Justina Pelletier, a 16-year-old diagnosed with mitochondrial disease, went to Boston Children’s Hospital early in 2013 after coming down with a bad case of the flu. A young neurologist on call took over her case. He vehemently disagreed with her regular doctor’s diagnosis and aggressively sought state intervention. So began an emotional ordeal that separated the teenaged girl from her family for 16 months as her health deteriorated.
When Justina arrived at the hospital that chilly February day, she was treated by Jurriaan Peters. Although her longtime doctor, Dr. Mark Korson of Tufts Medical Center, was treating her for mitochondrial disease, Peters and a team of psychologists from Children’s Hospital told the Pelletiers that Justina’s symptoms were actually caused by a controversial psychiatric condition called somatoform disorder, which manifests itself with physical symptoms similar to those of mitochondrial disease.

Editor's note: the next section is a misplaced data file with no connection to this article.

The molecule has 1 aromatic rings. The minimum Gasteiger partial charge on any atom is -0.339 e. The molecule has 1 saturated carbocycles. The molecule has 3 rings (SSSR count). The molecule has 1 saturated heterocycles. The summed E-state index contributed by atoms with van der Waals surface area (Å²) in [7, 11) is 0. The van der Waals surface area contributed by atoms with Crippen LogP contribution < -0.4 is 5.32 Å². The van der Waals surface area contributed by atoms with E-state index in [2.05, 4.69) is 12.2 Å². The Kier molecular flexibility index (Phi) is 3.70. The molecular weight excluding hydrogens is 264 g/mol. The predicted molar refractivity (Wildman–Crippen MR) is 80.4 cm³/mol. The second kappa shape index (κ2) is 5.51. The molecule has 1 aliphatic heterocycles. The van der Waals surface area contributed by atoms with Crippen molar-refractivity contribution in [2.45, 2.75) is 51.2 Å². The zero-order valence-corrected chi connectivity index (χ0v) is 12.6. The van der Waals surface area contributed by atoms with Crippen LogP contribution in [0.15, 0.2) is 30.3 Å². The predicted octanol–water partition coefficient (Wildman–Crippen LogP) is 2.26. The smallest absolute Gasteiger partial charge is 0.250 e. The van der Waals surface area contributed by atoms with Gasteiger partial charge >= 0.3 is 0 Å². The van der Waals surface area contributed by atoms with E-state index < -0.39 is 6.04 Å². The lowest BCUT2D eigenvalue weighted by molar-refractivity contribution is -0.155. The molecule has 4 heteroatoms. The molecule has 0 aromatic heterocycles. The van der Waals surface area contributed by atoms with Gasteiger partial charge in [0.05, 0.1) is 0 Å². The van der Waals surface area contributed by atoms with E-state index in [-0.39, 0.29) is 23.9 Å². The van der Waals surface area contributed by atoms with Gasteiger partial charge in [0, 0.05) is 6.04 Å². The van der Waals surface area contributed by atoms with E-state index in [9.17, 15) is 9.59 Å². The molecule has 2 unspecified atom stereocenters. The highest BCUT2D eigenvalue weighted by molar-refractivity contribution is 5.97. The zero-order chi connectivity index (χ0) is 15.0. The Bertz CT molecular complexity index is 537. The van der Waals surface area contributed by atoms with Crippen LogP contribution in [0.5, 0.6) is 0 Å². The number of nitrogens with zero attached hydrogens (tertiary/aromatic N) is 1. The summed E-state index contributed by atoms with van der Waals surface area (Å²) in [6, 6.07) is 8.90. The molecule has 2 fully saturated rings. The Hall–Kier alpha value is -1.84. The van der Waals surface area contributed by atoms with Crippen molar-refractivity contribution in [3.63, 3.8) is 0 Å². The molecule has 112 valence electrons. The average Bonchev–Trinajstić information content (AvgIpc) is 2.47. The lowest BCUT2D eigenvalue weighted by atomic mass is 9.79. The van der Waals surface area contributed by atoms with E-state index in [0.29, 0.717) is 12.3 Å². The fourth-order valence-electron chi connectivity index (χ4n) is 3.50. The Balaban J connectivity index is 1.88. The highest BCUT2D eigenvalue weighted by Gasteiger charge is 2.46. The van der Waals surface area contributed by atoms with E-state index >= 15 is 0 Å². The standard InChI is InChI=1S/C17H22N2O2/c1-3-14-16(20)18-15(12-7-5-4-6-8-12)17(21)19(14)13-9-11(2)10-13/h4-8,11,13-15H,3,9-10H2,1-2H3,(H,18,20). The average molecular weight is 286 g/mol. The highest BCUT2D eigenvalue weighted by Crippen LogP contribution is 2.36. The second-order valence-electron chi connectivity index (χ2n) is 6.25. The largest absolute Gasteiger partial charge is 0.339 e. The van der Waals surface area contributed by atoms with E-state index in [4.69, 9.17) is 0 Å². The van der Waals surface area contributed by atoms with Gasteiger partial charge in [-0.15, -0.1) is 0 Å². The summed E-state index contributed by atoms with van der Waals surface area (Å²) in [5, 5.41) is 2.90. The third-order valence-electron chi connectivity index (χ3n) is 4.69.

The teenager’s health declined sharply under her new psychological treatment. Before Justina went into state custody, she had been ice-skating, going to classes with her friends, and attending church services with her family. While under government care, she had no access to education and was unable to attend church services or celebrate religious holidays. She is now confined to a wheelchair.
Justina’s oldest sister, Jennifer Pelletier, who played an active role in her family’s battle against Children’s Hospital, tells National Review Online: “Before Justina was at Children’s, she was a very active kid. She was eating, doing gymnastics around the living room, going to school, socializing, being very mobile, and ice-skating. Now she is completely the opposite: She can’t stand, sit, or walk on her own.”